Saturday, July 15, 2006

Schema Analysis and the need for Python-based DSLs

I recently came across this interesting project:

"The Alloy Analyzer is a tool developed by the Software Design Group for analyzing models written in Alloy, a simple structural modeling language based on first-order logic. The tool can generate instances of invariants, simulate the execution of operations (even those defined implicitly), and check user-specified properties of a model. Alloy and its analyzer have been used primarily to explore abstract software designs. Its use in analyzing code for conformance to a specification and as an automatic test case generator are being investigated in ongoing research projects."

I took a little time to go through the tutorial, and discovered that the language is very much like the domain-relational calculus, meaning that it expresses a schema in terms of sets and relationships between them.  It actually seems like a terrific language for designing object schemas and expressing constraints over them.  It's gotten me to wondering whether I could perhaps find a way to extend this Python cookbook recipe for expressing prolog-like rules to support the full expressiveness of Alloy, but using a nice Pythonic syntax.

One of the big problems in expressing schemas compactly in pure Python is that you often need to be able to refer to types before they are defined.  For example, if you want to say that a FileSystemObject has a parent that is a Directory, but Directory is a kind of FileSystemObject, then you have a forward reference that can't be easily expressed in today's Python.  The schema definition tools that I created for Chandler and PEAK both work around this by either requiring the later type (Directory) to define an inverse relationship that then links to the forward relationship, or else use strings to refer to types not yet defined.  Neither of these approaches is particularly satisfactory.

So the advantage of the clever cookbook recipe is that it simply makes all names in a function body have a symbolic meaning, automatically creating objects for those names and executing the function code in a context where the names are bound.  Then, traditional operator-overloading techniques can take over from there.  It seems like one could use this to define a schema with something like:

@schema
def foo():
    + FSObject(parent = Dir)
    + Dir(contents = set[FSObject]) < FSObject
    + File < FSObject

Okay, so that's not exactly pretty. In fact, about the only good thing about it is that it allows forward references. But I do plan to study Alloy's reference manual and see if I can find a more natural mapping from its concepts to Python. The forward-reference issue is actually a pretty minor problem, compared to the issue of trying to concisely express generalized set constraints like "no directory can be a child of itself" in Python. These are just a few of the things needed to implement my utopian dreams for peak.schema, that effectively require a logic or set (mini-)language to sort out.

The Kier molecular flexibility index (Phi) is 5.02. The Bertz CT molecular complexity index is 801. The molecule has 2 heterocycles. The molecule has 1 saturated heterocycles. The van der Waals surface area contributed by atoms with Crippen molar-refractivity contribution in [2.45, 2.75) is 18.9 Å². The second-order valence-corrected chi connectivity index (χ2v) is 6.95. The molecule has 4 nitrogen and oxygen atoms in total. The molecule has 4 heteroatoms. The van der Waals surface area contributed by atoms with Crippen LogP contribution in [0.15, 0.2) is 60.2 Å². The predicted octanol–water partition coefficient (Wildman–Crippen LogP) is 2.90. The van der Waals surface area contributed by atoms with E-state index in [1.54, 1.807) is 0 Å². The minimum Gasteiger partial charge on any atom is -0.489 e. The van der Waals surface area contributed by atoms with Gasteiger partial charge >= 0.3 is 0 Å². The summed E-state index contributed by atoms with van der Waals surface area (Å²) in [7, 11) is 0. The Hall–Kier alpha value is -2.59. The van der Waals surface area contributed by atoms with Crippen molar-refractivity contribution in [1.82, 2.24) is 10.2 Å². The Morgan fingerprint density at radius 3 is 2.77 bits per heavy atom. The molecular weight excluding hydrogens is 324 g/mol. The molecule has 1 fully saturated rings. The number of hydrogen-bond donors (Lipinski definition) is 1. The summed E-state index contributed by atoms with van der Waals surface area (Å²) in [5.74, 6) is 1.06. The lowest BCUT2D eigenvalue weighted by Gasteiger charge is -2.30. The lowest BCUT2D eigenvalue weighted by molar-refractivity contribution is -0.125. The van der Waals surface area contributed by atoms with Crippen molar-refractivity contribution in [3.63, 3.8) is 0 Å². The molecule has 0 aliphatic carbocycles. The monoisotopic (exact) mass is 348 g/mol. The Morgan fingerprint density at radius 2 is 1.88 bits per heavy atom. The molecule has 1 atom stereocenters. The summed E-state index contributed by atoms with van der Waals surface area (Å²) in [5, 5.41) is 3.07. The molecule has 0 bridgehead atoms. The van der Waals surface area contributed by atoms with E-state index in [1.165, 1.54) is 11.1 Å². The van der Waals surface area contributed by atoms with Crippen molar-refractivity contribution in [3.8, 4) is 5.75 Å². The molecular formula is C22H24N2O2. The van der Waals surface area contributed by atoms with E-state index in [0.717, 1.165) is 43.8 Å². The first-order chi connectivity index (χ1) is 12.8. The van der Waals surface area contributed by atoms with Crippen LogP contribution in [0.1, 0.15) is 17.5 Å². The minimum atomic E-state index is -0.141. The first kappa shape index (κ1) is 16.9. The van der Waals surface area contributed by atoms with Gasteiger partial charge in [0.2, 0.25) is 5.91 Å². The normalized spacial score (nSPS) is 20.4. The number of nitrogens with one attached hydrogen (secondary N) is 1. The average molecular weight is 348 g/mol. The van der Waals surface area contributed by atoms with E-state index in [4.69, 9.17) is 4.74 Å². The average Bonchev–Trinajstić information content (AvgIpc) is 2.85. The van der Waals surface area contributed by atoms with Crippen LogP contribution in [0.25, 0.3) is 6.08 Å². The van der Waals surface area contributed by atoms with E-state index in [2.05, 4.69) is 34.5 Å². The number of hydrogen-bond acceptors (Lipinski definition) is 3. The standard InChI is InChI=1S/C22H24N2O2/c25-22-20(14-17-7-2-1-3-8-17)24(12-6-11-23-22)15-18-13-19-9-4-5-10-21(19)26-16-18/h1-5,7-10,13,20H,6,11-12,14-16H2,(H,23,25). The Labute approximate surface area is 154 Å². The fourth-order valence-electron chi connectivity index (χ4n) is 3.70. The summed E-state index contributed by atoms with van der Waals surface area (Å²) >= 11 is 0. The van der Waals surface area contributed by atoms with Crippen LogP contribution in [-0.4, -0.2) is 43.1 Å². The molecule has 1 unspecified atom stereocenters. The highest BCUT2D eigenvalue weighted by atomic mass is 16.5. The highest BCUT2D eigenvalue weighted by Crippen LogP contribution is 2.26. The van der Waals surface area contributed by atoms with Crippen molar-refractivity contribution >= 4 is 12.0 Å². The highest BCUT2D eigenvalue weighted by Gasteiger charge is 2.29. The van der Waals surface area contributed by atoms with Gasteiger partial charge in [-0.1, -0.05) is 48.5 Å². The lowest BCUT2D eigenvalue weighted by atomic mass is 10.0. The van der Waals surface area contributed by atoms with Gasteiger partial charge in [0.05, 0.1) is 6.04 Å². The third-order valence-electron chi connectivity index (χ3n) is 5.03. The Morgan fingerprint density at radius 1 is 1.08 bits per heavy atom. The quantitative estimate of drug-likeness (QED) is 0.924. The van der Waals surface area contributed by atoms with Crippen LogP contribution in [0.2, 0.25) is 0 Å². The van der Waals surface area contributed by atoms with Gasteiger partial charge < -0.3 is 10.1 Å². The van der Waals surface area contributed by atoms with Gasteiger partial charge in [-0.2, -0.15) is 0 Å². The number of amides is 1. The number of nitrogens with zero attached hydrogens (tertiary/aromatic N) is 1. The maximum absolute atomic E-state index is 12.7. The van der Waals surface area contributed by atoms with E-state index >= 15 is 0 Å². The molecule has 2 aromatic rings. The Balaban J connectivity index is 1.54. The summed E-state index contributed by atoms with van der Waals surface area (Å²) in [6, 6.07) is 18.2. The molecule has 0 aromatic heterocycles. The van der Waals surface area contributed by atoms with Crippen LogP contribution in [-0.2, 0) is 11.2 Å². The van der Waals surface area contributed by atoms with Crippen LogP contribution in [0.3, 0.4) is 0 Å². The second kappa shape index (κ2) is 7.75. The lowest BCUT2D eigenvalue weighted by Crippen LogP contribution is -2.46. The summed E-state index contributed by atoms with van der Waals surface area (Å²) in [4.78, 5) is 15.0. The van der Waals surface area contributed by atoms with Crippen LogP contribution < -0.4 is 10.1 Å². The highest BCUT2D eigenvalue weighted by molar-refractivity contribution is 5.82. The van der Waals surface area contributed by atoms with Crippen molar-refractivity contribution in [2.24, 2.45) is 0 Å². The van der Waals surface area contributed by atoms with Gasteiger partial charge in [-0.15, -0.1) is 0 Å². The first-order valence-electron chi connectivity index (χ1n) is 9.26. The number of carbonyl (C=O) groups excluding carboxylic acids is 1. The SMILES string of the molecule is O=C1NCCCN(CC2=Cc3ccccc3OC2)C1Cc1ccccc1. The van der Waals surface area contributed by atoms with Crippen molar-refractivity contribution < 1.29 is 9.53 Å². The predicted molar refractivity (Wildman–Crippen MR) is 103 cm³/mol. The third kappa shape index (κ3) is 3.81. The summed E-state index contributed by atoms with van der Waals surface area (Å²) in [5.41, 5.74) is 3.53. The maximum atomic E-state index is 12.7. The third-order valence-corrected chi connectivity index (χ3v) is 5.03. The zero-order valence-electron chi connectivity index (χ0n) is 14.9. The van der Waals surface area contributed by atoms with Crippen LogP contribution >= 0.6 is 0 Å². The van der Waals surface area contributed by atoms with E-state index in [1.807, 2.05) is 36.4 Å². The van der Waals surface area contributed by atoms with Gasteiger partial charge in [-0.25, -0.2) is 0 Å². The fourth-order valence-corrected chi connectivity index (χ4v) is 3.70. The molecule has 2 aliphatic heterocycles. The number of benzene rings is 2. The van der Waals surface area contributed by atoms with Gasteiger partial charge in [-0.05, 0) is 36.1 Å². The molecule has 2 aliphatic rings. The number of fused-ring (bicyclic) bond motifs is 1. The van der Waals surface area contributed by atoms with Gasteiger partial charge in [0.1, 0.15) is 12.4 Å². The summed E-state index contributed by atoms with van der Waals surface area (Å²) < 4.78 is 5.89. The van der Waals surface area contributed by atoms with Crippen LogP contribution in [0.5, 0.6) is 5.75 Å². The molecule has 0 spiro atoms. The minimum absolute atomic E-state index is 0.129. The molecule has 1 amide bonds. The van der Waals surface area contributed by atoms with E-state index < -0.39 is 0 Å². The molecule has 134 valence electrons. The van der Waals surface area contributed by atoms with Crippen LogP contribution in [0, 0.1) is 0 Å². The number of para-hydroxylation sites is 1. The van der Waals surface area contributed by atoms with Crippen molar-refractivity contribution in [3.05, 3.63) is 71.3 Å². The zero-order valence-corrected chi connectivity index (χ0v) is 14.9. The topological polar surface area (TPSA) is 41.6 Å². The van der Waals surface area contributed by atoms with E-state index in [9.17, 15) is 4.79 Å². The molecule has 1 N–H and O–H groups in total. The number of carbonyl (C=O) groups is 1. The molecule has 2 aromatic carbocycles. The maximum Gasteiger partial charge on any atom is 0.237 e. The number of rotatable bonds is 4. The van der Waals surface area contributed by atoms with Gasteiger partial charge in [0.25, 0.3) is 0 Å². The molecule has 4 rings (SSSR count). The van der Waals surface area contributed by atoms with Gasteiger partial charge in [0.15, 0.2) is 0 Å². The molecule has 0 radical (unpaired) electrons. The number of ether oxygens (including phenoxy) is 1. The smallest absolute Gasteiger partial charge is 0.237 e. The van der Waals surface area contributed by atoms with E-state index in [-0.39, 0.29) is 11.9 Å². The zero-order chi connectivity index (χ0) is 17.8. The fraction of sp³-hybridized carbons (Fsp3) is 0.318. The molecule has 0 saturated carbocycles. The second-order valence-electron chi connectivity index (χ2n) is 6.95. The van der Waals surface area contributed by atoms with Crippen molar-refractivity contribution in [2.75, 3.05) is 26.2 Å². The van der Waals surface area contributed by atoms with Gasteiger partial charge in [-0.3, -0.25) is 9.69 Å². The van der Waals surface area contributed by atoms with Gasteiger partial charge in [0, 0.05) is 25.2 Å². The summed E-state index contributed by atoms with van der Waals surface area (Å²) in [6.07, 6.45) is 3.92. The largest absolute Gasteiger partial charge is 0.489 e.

Unfortunately, Python isn't the most suitable language in the world for creating domain-specific languages like these. This is one place where Ruby really does have an advantage over Python -- as opposed to all the supposed advantages touted by Ruby enthusiasts who don't get that Python already has all the stuff they're jabbering about.

However, Ruby's advantage in this area basically boils down to two things: being able to apply functions without parentheses, and having code blocks. The first is nice because it makes it possible to create commands or pseudo-statements, and the second is a necessity because it allows those pseudo-statements to encompass code blocks. Without at least the second of these features, Python is never going to be suitable for heavy-duty DSL construction.

Blocks, however, are probably the one thing that Python will never get, due to concerns about people creating obfuscated code. That is, allowing every programmer to be a language designer means that every program can become its own language: the slippery slope that leads to Lisp. :-) One of the things that makes Python great is that it's a simple, easy-to-learn language. Sort of a "learn once, read anything" principle. Customizable syntax means that in the degenerate case there could be a new language to learn for every program you want to read. I'm honestly not sure I'd want to open those floodgates, despite the fact that it occasionally inconveniences me not to be able to create DSLs.

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